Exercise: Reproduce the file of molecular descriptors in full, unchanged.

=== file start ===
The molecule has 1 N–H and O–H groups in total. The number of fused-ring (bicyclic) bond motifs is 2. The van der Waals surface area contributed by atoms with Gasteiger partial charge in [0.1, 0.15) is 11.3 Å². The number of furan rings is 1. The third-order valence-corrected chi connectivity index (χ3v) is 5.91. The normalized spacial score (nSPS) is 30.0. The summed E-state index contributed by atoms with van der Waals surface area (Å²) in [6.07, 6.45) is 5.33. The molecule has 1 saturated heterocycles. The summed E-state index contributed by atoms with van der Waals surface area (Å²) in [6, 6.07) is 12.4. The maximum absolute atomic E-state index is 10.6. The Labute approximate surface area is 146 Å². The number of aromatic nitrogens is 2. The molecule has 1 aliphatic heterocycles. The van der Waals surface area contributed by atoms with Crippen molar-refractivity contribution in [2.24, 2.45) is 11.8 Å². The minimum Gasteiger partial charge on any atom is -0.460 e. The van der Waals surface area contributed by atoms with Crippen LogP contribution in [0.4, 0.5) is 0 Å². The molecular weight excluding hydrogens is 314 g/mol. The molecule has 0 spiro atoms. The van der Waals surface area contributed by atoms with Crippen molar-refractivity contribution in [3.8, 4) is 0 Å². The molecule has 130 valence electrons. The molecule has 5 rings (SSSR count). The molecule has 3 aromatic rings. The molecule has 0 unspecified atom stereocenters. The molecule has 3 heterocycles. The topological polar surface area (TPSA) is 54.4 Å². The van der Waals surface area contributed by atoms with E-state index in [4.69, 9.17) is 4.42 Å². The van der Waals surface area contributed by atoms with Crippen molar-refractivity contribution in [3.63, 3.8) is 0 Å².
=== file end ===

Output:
The molecule has 1 N–H and O–H groups in total. The number of fused-ring (bicyclic) bond motifs is 2. The van der Waals surface area contributed by atoms with Gasteiger partial charge in [0.1, 0.15) is 11.3 Å². The number of furan rings is 1. The third-order valence-corrected chi connectivity index (χ3v) is 5.91. The normalized spacial score (nSPS) is 30.0. The summed E-state index contributed by atoms with van der Waals surface area (Å²) in [6.07, 6.45) is 5.33. The molecule has 1 saturated heterocycles. The summed E-state index contributed by atoms with van der Waals surface area (Å²) in [6, 6.07) is 12.4. The maximum absolute atomic E-state index is 10.6. The Labute approximate surface area is 146 Å². The number of aromatic nitrogens is 2. The molecule has 1 aliphatic heterocycles. The van der Waals surface area contributed by atoms with Crippen molar-refractivity contribution in [2.24, 2.45) is 11.8 Å². The minimum Gasteiger partial charge on any atom is -0.460 e. The van der Waals surface area contributed by atoms with Crippen LogP contribution in [0.4, 0.5) is 0 Å². The molecular weight excluding hydrogens is 314 g/mol. The molecule has 0 spiro atoms. The van der Waals surface area contributed by atoms with Crippen molar-refractivity contribution in [3.8, 4) is 0 Å². The molecule has 130 valence electrons. The molecule has 5 rings (SSSR count). The molecule has 3 aromatic rings. The molecule has 0 unspecified atom stereocenters. The molecule has 3 heterocycles. The topological polar surface area (TPSA) is 54.4 Å². The van der Waals surface area contributed by atoms with E-state index in [4.69, 9.17) is 4.42 Å². The van der Waals surface area contributed by atoms with Crippen molar-refractivity contribution in [3.63, 3.8) is 0 Å².